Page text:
The Terrorist In The Mirror

There's a word for people who use outrageous violence to terrorize.

I’m not an expert in terrorism, as defined in US law. I don’t know if members of the Capitol mob can be charged with terrorist acts, or whether there can be terrorism-related enhancements to the charges they will face. However, I do know a bit about terrorism as different political actors use it, and I can say with more certainty that Wednesday’s attack had the stink of terrorism all over it.

In a nutshell, terrorism is a strategy that political factions, often in the minority, use to intimidate their targets, or excite them into taking impulsive, counter-productive actions. Egregious violence, shattering all norms of what might otherwise be permissible, generates the ultimate goal, terror. The smaller the faction, the more outrageous the violence needs to be to get the desired effect. The horror generated by detonating a bomb in a busy public market, or crashing an airliner full of passengers into a skyscraper, is the point. If the target (usually a government) doesn’t accede to the terrorists’ demands, the terrorists hope that the government will heedlessly overreact. According to the tortured logic of the terrorists, this will lead to the alienation of the population (chafing under new security restrictions, for example) or some other pre-revolutionary condition.

Even though the Wednesday assault on the Capitol Building was not as horrific as, say, suicide bomb attacks, the intent was clearly to horrify and intimidate through egregiously violent action. The mob erected a gallows outside the Capitol, in a likely nod to the militant right-wing fantasies of The Turner Diaries. An insurrectionist left a threatening message on Nancy Pelosi’s desk. Battles with the police resulted in almost 60 police officers injured, 15 hospitalized, and one dead. Some members of the lumpenTrumpentariat talked openly about killing Vice President Mike Pence as they searched for him through the Capitol. Another carried zip ties, clearly intending to take legislators prisoner. (For trial? As hostages? Both are equally terroristic.) And many, many members of the mob talked about the Capitol assault being the first phase of revolution.

Immediately, people reading this will want to start parsing how many people in the mob actually supported this political strategy. My point here is not to count heads, because again, terrorism is the strategy of small groups. We just need to establish that terrorist thinking drove some of the people in that group. It didn’t take 5, 50, or 500 Timothy McVeighs to blow up the Alfred P. Murrah Federal Building in Oklahoma City.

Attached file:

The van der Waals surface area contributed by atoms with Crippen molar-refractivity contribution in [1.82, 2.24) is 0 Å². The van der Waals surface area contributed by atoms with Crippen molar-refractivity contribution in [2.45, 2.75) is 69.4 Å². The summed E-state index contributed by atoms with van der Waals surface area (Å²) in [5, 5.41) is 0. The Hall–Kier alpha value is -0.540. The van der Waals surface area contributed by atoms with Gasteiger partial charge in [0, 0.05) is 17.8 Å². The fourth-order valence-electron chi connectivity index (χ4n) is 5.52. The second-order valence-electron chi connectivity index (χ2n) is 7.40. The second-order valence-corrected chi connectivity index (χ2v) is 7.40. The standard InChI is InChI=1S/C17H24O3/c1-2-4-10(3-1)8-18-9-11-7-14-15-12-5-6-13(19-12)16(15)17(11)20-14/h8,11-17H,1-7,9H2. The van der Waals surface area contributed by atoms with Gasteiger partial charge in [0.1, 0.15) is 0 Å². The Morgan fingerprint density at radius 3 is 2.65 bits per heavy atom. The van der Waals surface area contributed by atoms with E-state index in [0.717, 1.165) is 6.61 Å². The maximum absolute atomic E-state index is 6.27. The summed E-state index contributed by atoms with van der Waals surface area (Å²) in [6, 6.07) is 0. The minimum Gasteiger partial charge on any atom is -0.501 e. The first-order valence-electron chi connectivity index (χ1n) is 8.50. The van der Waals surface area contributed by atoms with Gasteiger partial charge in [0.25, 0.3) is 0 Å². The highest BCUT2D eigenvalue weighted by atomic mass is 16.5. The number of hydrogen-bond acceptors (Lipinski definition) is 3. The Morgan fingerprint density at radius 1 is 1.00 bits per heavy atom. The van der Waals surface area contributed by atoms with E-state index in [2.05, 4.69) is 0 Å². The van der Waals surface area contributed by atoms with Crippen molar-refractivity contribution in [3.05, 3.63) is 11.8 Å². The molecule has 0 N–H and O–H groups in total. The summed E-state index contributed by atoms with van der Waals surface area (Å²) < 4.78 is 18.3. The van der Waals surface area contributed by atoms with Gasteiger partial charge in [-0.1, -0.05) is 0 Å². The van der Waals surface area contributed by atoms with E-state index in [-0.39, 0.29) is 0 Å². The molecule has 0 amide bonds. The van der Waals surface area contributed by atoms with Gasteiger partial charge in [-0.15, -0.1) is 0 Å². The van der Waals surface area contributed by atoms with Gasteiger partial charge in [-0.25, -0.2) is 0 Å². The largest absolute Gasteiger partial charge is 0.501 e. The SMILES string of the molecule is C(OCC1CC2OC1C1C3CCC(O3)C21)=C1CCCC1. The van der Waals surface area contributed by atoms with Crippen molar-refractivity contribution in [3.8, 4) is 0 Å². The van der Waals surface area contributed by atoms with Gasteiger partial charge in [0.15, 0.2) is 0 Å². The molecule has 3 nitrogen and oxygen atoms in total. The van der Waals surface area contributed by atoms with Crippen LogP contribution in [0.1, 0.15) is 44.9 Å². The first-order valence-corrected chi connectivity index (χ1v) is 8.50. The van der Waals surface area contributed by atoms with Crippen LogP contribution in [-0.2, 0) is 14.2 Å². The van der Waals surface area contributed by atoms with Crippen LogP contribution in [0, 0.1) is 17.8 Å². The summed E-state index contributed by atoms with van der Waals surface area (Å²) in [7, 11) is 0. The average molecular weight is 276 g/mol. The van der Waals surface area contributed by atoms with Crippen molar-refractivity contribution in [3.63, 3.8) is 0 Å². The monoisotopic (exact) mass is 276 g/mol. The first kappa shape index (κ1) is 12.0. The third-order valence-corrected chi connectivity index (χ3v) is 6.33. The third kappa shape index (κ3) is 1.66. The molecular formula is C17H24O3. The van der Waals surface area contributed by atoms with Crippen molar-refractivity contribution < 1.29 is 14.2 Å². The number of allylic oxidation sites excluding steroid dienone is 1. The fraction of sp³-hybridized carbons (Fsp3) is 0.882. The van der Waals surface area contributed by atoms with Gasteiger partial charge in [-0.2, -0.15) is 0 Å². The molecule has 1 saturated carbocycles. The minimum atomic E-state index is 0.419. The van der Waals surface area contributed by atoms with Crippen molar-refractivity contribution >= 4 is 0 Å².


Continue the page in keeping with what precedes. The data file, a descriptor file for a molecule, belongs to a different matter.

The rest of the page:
The network that supports terrorism is already in place. Most, if not all, of the crowd supported the effort to intimidate politicians through violence. No one tried to tear down the gallows. No one on the videos that we have seen objected to the trashing of the Capitol Building or argued with people shouting threats against lawmakers. That, in itself, is deeply disturbing.

The only question now is, how much worse will it get? From the statements of many would-be revolutionaries, during and after the event, they certainly believe that the Capitol attack was only the first step. Their posting of these statements, as well as their identities, on social media is not in all cases the result of stupidity. For some, the brazenness is, again, intended to show how fearless they are in committing horrifying acts, and either explicitly or implicitly, how willing they are to do something similar, perhaps worse, in the future.

We have also seen the creation of the terrorist ecosystem in which militants execute these actions. There is a network used to recruit, organize, and support militants. There are the propagandists who create the grievance-driven terrorist narrative of perpetual outrage. And there are the cynical leaders who point out targets, confident that even though the language is indirect, the intention is clear. In other societies, these political leaders might be sheiks or clerics. Here, they are now elected officials in Washington and state capitals. Just as their counterparts in other societies do, these American bosses plan to escape any direct connection between their words and the actions of militants.